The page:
Auto Intervention Puts Obama on Risky Road

Prez may end up taking the flak from restructuring's tough choices
By Rob Quinn,  Newser Staff
Posted Mar 31, 2009 5:46 AM CDT
Then-Democratic presidential candidate Barack Obama, D-Ill., shakes hands with workers at the GM Flint Engine South plant in Flint, Mich., June 16, 2008.    (AP Photo/Alex Brandon, file)
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(Newser) – President Obama's intervention in the auto industry puts him on a risky road through uncharted territory, David E. Sanger writes in the New York Times. Making decisions for an industrial giant like GM is a totally different enterprise than stepping in with the likes of AIG, Sanger writes—especially when the feds' promise to back warranties makes it a guarantor for blown transmissions as well as loans.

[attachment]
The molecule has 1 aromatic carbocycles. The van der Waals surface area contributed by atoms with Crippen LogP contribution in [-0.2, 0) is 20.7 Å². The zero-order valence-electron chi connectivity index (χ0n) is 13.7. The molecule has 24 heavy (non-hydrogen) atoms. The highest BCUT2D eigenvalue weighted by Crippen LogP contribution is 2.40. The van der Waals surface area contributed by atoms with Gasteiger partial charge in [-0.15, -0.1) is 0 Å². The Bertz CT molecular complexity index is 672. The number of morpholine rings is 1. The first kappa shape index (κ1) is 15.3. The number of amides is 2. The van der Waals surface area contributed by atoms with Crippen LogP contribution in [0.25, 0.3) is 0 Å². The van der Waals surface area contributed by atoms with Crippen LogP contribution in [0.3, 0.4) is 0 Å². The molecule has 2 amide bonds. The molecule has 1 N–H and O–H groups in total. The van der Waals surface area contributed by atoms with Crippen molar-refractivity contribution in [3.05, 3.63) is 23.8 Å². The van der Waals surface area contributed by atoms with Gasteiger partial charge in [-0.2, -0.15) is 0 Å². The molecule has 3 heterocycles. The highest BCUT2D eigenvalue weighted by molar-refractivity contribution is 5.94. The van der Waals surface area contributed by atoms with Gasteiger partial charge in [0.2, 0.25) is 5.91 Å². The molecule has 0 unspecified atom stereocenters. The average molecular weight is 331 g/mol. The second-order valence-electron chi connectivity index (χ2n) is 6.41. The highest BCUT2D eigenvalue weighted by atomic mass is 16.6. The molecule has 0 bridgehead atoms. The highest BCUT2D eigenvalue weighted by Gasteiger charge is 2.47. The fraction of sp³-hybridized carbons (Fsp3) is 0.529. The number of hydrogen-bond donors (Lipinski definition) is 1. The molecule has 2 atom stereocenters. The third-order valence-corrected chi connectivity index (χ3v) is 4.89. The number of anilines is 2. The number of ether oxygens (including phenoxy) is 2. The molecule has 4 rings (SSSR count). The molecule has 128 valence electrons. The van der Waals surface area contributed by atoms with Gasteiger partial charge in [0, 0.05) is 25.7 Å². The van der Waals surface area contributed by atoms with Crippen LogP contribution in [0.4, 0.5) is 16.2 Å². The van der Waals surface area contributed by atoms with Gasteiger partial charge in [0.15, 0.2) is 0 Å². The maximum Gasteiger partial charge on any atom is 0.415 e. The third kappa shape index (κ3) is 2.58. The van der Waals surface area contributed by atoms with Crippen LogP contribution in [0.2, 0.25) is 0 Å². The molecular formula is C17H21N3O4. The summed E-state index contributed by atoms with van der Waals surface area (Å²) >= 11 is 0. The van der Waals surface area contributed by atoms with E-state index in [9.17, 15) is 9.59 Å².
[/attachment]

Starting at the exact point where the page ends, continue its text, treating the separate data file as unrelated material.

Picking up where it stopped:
Obama's argument that this level of government intervention is needed to save America's auto industry may well be correct, Sanger contends, but it carries huge political risks for the president. If restructuring means Detroit's workers have to accept reduced wages and benefits, Sanger argues, "it will be Mr Obama—not GM’s management—who will be blamed."